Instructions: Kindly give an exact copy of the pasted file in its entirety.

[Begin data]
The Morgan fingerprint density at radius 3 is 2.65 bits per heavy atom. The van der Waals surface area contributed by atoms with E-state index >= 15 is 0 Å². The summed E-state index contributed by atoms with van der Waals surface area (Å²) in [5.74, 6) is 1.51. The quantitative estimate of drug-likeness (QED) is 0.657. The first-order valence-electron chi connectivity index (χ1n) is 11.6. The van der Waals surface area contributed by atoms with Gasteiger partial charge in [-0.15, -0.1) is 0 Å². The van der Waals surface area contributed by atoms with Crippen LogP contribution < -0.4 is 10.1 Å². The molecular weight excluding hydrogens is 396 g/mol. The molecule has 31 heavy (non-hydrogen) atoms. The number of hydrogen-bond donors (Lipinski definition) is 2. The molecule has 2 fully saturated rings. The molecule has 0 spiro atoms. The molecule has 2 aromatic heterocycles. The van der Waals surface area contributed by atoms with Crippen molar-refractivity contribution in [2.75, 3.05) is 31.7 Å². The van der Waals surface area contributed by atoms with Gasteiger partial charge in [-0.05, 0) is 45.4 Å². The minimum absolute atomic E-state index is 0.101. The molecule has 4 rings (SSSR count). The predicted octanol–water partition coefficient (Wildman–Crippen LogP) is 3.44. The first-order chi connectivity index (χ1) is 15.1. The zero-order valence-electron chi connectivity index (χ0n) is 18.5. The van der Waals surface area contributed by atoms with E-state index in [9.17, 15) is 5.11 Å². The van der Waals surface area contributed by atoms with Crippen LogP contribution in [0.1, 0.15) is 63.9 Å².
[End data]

The Morgan fingerprint density at radius 3 is 2.65 bits per heavy atom. The van der Waals surface area contributed by atoms with E-state index >= 15 is 0 Å². The summed E-state index contributed by atoms with van der Waals surface area (Å²) in [5.74, 6) is 1.51. The quantitative estimate of drug-likeness (QED) is 0.657. The first-order valence-electron chi connectivity index (χ1n) is 11.6. The van der Waals surface area contributed by atoms with Gasteiger partial charge in [-0.15, -0.1) is 0 Å². The van der Waals surface area contributed by atoms with Crippen LogP contribution < -0.4 is 10.1 Å². The molecular weight excluding hydrogens is 396 g/mol. The molecule has 31 heavy (non-hydrogen) atoms. The number of hydrogen-bond donors (Lipinski definition) is 2. The molecule has 2 fully saturated rings. The molecule has 0 spiro atoms. The molecule has 2 aromatic heterocycles. The van der Waals surface area contributed by atoms with Crippen molar-refractivity contribution in [2.75, 3.05) is 31.7 Å². The van der Waals surface area contributed by atoms with Gasteiger partial charge in [-0.05, 0) is 45.4 Å². The minimum absolute atomic E-state index is 0.101. The molecule has 4 rings (SSSR count). The predicted octanol–water partition coefficient (Wildman–Crippen LogP) is 3.44. The first-order chi connectivity index (χ1) is 15.1. The zero-order valence-electron chi connectivity index (χ0n) is 18.5. The van der Waals surface area contributed by atoms with E-state index in [9.17, 15) is 5.11 Å². The van der Waals surface area contributed by atoms with Crippen LogP contribution in [0.1, 0.15) is 63.9 Å².